House District 59B voter’s guide: Upset victor Esther Agbaje faces Alan Shilepsky, Lisa Neal-Delgado in general

House District 59B

The Southwest Journal’s voter’s guide includes stories on the three competitive races for the Minneapolis School Board and questionnaires with candidates running for the U.S. House and the state House and Senate. We also include a rundown of everything you’ll see on your ballot, including an explanation of the city’s two referendums. You can read our full 2020 voter’s guide here.

DFLer Esther Agbaje looks to win her first term in office, after defeating longtime state Rep. Raymond Dehn in the primary. Her opponents, Alan Shilepsky and Lisa Neal-Delgado, have unsuccessfully sought city and state offices in past years.

District 59B

Esther Agbaje
Esther Agbaje

DFL: Esther Agbaje

Occupation: Attorney

Endorsements: NARAL Pro-Choice Minnesota, OutFront Minnesota, Sierra Club, Women Winning

Money raised/cash on hand: $43,779 (Jan. 1, 2019-July 20, 2020)/$17,783 (as of July 20)

Qualifications and top priorities: I have been in positions where listening to varied interests and then creating a solution that works is necessary. I have worked with people from different backgrounds, which will be an asset to the diverse district of 59B. I am a new leader with a bold vision for the future of Minnesota.

My priorities will be to work towards everyone having a safe, stable and affordable place to live. Environmental justice is another priority to ensure that we have clean air, water and nutritious food. Meeting people’s basic needs is crucial to keeping people healthy and safe in their communities.

Police reform and public safety: To achieve a robust system of public safety, I believe in divesting away from systems of violence, racism and white supremacy. Police in our communities must be held to the same high standards as other professionals and public servants when it comes licenses and holding liability insurance. For potentially threatening confrontations, we need to instill a culture of de-escalation rather than relying on violence. By investing in social services, educa- tion, living wage jobs and other anti-poverty measures, we can build a world where we all care for each other. This is what will lead to better public safety.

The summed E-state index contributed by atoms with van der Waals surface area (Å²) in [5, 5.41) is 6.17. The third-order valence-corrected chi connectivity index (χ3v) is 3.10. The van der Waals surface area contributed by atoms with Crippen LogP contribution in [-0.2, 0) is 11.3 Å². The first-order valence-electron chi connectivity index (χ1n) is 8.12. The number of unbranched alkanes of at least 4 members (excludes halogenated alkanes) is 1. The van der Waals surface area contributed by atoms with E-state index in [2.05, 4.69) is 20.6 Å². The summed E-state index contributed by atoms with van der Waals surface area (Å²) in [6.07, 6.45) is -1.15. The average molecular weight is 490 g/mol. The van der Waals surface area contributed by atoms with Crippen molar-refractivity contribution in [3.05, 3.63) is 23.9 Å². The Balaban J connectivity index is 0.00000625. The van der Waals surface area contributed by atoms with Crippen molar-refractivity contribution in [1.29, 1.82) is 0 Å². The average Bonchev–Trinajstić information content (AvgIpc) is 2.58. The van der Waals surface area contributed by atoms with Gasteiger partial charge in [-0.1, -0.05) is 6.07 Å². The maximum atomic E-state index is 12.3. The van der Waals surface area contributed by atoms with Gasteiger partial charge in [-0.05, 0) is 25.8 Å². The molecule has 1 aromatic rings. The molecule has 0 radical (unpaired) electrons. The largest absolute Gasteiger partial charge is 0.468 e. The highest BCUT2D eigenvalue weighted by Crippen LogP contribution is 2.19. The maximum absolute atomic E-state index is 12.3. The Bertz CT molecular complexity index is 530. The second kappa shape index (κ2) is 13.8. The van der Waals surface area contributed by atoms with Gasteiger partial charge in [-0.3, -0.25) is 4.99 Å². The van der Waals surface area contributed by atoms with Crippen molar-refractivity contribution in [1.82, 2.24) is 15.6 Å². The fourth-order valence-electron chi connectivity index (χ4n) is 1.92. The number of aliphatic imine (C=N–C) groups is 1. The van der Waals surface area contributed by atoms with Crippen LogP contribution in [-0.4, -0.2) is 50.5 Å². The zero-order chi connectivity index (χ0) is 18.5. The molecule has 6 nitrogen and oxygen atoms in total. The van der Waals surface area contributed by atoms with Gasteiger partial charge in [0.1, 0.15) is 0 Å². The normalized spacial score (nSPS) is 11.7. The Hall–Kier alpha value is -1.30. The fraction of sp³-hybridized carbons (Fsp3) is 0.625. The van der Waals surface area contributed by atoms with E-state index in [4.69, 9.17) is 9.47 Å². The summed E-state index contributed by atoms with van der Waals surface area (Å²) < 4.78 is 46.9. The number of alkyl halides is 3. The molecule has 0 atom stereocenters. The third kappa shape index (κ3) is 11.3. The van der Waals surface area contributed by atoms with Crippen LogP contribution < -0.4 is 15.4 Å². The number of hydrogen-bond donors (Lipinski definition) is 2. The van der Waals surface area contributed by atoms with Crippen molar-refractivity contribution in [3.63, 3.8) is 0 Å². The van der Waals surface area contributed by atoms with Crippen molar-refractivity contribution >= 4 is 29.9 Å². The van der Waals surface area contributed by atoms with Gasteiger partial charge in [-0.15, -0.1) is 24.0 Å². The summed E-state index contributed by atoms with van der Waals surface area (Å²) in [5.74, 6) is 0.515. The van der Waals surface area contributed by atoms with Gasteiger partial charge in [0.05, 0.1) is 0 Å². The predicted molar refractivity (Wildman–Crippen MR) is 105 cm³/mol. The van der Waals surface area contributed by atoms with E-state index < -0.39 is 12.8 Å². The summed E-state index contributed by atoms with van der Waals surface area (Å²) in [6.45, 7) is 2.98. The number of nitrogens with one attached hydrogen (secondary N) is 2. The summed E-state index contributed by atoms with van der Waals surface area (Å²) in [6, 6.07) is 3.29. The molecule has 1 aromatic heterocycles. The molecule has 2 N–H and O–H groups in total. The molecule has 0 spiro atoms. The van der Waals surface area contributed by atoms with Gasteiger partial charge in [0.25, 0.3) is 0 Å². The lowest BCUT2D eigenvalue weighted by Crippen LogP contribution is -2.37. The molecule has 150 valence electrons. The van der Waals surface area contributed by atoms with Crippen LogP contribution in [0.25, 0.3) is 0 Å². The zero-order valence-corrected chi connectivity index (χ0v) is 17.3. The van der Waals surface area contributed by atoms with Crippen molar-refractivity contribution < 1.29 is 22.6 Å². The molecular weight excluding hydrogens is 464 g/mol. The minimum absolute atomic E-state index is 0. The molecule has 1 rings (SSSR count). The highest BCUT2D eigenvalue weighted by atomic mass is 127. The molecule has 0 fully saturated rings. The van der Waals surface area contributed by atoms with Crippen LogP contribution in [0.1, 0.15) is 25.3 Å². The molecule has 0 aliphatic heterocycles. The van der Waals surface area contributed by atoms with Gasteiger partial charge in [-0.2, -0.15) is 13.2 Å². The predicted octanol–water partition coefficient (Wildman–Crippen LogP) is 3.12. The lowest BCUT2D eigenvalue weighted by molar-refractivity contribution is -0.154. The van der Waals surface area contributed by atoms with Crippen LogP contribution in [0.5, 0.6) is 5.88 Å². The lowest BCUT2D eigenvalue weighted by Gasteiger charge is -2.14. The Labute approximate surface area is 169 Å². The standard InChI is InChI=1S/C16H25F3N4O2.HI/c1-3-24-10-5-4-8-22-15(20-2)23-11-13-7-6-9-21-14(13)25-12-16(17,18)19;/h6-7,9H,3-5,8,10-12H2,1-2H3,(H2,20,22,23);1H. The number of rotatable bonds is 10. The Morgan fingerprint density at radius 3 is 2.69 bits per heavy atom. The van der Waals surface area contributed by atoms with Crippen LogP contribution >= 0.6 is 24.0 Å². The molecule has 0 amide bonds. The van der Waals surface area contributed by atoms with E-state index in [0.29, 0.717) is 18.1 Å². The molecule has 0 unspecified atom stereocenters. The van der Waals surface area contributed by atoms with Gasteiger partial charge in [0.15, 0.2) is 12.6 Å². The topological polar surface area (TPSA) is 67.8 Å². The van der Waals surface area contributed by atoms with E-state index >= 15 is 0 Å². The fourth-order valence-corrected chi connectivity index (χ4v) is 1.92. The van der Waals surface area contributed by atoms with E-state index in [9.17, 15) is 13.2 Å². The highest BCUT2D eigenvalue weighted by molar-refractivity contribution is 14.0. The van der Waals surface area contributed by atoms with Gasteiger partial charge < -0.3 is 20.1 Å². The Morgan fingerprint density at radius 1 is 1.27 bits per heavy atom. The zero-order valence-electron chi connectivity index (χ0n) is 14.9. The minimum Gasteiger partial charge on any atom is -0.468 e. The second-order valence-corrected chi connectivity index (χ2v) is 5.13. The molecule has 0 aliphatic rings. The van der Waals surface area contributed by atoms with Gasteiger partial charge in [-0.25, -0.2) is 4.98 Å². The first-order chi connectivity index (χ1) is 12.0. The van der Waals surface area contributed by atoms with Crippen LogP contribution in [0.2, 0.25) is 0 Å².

Affordable housing and homelessness: Housing should not be a difficult issue. There should be public housing options available for all people and everyone should have a place to call home. This is why I signed the #HomesGuarantee pledge. I will focus on securing funding to build more public housing across Minnesota. The housing should also be specific to the age group, gender, family and cultural needs of people facing housing insecurity. I believe in a housing-first approach to homelessness. Once a person has shelter, it can be easier to address other needs that a person has.